Another view

With the current situation in America dominating the headlines, and most social media, it is almost impossible to find another view that is well-balanced, well researched, and written by someone who has personally experienced racism.

But here is one, and it is well-worth reading. If only for some sense of balance.

I am unable to reblog it, so only have that link to it.

55 thoughts on “Another view

  1. I’ve been thinking about that article a lot lately, I’ve done some checking of my own, and cannot agree to some “facts” quoted here nor to all the cnclusions. Let me just mention a few of my thoughts:

    – My first and foremost general objection is that it does not at all take into account the centuries-old suppression of African Americans in the US.

    – ” African Americans kill more white people in the US than white people kill African Americans.” The statistics I found [FBI for 2017 only, but other years are similar] show exactly the opposite: of a total of 3,499 people murdered, 2,854 were murdered by whites, and “only” 533 by African Americans. Of a total of 2,870 African Americans murdered, 243 were killed by whites, but 2,570 by blacks.
    – Daniel Shaver: I HAVE heard of him and his case DID make the papers. The officer who shot him, btw, was on trial for second degree murder.
    My comment: it was a “white-on-white” shooting, and there WAS a trial, something that only very lately, and only after the present protests, happened when a white police officer shoots a black person.
    – The cases of Sam DuBose and Andrew Thomas are NOT the same: DuBose was shot while driving away, Thomas when he climbed out of his wrecked car.
    – Loren Simpson: first of all, he was NOT a teenager, but 28 years of age. In this case here (((Amir Pars))) didn’t check his “facts”.
    To say he “was shot dead by the police in eerily similar circumstances as George Zimmerman killed Trayvon Martin” is an absolute misrepresentation:
    Loren Simpson drove his car towards a road block manned by police, Trayvon Martin, an unarmed person just walking in the neighbourhood, was – against police advice – followed by a self-appointed “vigilante”, who shot him and then claimed self-defense.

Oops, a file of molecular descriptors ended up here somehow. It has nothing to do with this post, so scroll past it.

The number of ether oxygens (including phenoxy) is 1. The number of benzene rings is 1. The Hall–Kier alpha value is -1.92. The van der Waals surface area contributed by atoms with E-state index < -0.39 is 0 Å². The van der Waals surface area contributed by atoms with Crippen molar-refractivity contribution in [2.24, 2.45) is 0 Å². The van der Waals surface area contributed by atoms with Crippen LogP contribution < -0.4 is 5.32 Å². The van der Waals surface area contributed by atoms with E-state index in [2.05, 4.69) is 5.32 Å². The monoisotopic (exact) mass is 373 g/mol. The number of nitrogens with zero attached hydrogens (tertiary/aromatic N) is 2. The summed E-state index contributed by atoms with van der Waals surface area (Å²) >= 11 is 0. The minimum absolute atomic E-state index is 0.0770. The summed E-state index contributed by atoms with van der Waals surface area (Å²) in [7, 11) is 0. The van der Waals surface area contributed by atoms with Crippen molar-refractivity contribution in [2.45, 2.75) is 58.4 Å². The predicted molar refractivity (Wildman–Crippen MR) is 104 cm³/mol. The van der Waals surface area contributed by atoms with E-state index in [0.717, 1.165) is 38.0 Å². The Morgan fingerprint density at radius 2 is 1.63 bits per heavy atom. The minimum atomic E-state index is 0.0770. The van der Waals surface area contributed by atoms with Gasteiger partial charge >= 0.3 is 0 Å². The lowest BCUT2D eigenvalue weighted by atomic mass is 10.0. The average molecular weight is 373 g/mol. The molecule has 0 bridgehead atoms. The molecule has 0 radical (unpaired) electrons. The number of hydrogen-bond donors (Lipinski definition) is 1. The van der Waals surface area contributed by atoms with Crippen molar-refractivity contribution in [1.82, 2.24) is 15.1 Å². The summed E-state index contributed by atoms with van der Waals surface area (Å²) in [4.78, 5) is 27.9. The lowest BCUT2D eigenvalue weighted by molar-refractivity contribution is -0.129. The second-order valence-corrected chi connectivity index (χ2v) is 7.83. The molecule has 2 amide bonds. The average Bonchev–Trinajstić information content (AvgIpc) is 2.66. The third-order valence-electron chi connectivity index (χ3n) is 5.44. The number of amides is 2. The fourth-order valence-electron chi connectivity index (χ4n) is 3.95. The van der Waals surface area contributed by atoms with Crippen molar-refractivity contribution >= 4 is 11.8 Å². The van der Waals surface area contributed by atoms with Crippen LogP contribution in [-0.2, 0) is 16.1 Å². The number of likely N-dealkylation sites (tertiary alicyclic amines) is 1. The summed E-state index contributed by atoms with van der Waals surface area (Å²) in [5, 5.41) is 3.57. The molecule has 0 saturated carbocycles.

– “For every 10, 000 black people arrested for violent crime, 3 are killed by the police. For every 10, 000 white people arrested for violent crime, 4 are killed by the police.” That is an unfair method of argumentation, as African American are far fewer in the US than whites. To present these figures can only be called “biased” hiding of the true facts.
    – “In 2019, 49 unarmed people were killed by the police. 9 were black. 19 were white.”
    According to my findings [Washington Post Database] the figures are different: “there were 55 incidents in which police shot and killed unarmed individuals in 2019. Twenty-five were white and 14 black.” Check out a graph in the Washington Post’s database here:
    My comment: That Washington Posts conclusion “… that’s not representative of the population of the United States. Black Americans are more likely to be shot and killed by police when unarmed than are whites” is way m,ore rational than (((Amir Pars))) rather inane remark “The likelihood for a black person being shot by the police is as high as being struck by lightning.” Compare this to “About 100 in 100,000 black men and boys will be killed by police during their lives, while 39 white men and boys per 100,000 are killed by police. This means black men are about 2.5 times more likely to be killed by police than white men.” [“Michigan News, University of Michigan”]